When it comes to other bills, I do the laundry and run the dishwasher at night, we close vents off in rooms we don’t use especially during the day. Also, I check the exhaust vents and ducts inside and outside. This saves on time, and electricity and the appliances last longer. We invested in blackout thermal curtains. The difference has been huge for us in the summer and winter months on heating and air.

Staying Resilient During Tough Times

Mothers rarely get a break, and we’re hard on ourselves. Add economic hardship to the mix, and it can be easy to spiral downward to a very dark place. When you have resilience, you can stop that spiral and even reverse it.

Our children count on us to teach them the life skills they’re going to need and resilience in uncertain times is one of the most important.

My goal is to provide a happy, healthy home for them. I shouldn’t feel bad that I can’t buy them the newest iPhone. The importance of the basics has never been clearer.

The most important lesson to keep firmly in mind – and that I share with my kids and repeat to myself – is the hard times won’t last forever. They never do because change is life’s only constant. It’s that knowledge that lies at the heart of resilience itself.

Mallory Connelly

Mallory Connelly

Babies & Toddlers

In addition to the time I devote to being a mom, I also work full-time outside the home, which means my day is hardly ever as simple as nine to five. With an all-too-established schedule, as soon as I walk through the door, my day doesn’t end, but rather just begins. It’s a balancing act, especially with two children, but being a mom is one full-time job that I never want to quit!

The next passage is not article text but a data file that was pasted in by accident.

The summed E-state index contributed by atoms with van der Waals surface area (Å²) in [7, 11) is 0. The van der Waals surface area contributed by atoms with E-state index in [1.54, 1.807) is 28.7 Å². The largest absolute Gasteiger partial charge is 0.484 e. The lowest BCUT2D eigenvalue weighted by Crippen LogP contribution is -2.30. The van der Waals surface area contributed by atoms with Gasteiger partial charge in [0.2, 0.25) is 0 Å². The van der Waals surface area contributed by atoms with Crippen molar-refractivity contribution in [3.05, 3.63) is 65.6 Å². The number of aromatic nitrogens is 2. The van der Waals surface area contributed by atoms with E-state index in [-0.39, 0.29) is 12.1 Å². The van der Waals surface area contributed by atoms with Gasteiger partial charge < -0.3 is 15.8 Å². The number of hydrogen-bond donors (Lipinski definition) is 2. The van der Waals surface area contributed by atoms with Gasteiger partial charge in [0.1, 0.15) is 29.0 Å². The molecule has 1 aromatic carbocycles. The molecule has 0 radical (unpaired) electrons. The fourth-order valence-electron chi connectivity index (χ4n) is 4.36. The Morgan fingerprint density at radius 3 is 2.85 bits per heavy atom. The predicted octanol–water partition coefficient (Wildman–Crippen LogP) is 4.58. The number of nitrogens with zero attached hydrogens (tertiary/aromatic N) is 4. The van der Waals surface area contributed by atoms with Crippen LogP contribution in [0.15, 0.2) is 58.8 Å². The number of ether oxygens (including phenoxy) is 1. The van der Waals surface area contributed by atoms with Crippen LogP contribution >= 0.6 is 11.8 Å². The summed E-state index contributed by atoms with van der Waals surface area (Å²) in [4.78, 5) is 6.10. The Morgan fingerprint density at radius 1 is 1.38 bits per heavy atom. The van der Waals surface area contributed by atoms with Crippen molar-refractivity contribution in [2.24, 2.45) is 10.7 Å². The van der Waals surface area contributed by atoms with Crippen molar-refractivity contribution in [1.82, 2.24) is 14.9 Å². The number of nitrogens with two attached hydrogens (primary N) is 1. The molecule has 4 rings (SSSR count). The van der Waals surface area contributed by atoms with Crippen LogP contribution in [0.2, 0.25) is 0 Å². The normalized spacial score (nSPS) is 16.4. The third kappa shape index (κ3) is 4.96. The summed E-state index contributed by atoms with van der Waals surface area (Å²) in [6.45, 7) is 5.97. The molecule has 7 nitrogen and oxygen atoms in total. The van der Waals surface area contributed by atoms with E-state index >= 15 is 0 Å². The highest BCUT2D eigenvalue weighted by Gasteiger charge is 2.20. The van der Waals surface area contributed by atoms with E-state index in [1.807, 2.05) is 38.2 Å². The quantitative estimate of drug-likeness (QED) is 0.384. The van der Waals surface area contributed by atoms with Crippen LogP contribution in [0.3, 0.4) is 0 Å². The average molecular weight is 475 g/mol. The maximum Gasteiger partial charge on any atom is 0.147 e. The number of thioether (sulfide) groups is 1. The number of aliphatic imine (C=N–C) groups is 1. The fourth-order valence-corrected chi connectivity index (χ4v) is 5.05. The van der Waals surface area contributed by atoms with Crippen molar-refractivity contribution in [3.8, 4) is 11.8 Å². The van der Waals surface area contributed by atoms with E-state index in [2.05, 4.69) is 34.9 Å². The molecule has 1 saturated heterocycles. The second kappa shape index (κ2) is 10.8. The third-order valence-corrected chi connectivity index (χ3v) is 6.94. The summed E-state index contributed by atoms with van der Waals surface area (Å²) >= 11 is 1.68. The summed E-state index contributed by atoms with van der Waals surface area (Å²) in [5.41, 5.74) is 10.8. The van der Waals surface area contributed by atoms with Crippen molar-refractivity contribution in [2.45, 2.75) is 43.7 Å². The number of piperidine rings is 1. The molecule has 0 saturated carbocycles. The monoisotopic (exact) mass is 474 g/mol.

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Making Summer Memories

Making Summer Memories

Summer has always been my season. Growing up I spent my time riding bikes, and swimming, but most evenings were spent at the softball fields. Nostalgia sweeps over me with the small summer moments of eating vegetables straight from the garden with my dad, picking peonies with my neighbor lady and roller skating on our sidewalks.

Now 40+ years later, I am reminded of those simple moments quite often, and I still love everything about the summer — even the summer heat!

For most of us, the school year is over which translates to summer sun and summer activities. As summer begins, whatever your plans may be I encourage you to make the most of each opportunity. We all have those memories that are brought up around the supper tables, go and create those memories. However, do not forget the sweet summer moments that remind us we do not always have to be elaborate in our plans to make lasting memories.

What I’m Looking Forward to This Summer

While I am looking forward to the norms of the summer, I am sharing a few of my favorite simple things of the summer.

  • Deck sitting, especially under the stars and lights, where the quiet encompasses me.
  • Walking 18,000 steps following my son on his golf outings.
  • Sun brewed iced tea, three to five hours in the bright sun brings a mellower taste to my favorite beverage.
  • Corn on the cob and what is even better, grilled corn on the cob. Our friends introduced this to our family and even our kids love it.
  • Tomato sandwiches – you know the BLTs without the LTs, these are absolutely delicious in the summer. On a side note, I refuse to eat these in the other seasons as the tomatoes are not fresh.
  • Kohlrabi is another favorite garden pick which was introduced by my dad.
  • Walking sheep with my kids.
  • Family Farmer’s Market adventures, what could be better in the summer? Fresh fruit, fresh vegetables, fresh flowers and great conversations.

The first signs of summer are upon our family, with the most obvious being that I’m unfazed by time and days of the week. Still I am excited to create a full summer of memories while being intentional about the simple things of summer.

Shelly Mowinkel

Shelly Mowinkel

K-12 & Teens

My husband and I have three kids. Our oldest is a freshman in high school, and our youngest is in second grade. Most days, I feel like we are a “tag-team chauffeuring” service, yet I wouldn’t have our life any other way. Not only I am a business/technology teacher at Milford, I am also the district technology integration specialist. I love teaching because I get the opportunity to make those around me better. My hope is that, through my blogging, I am able to inspire, encourage, and share with you my adventures of being a wife, mother, and professional.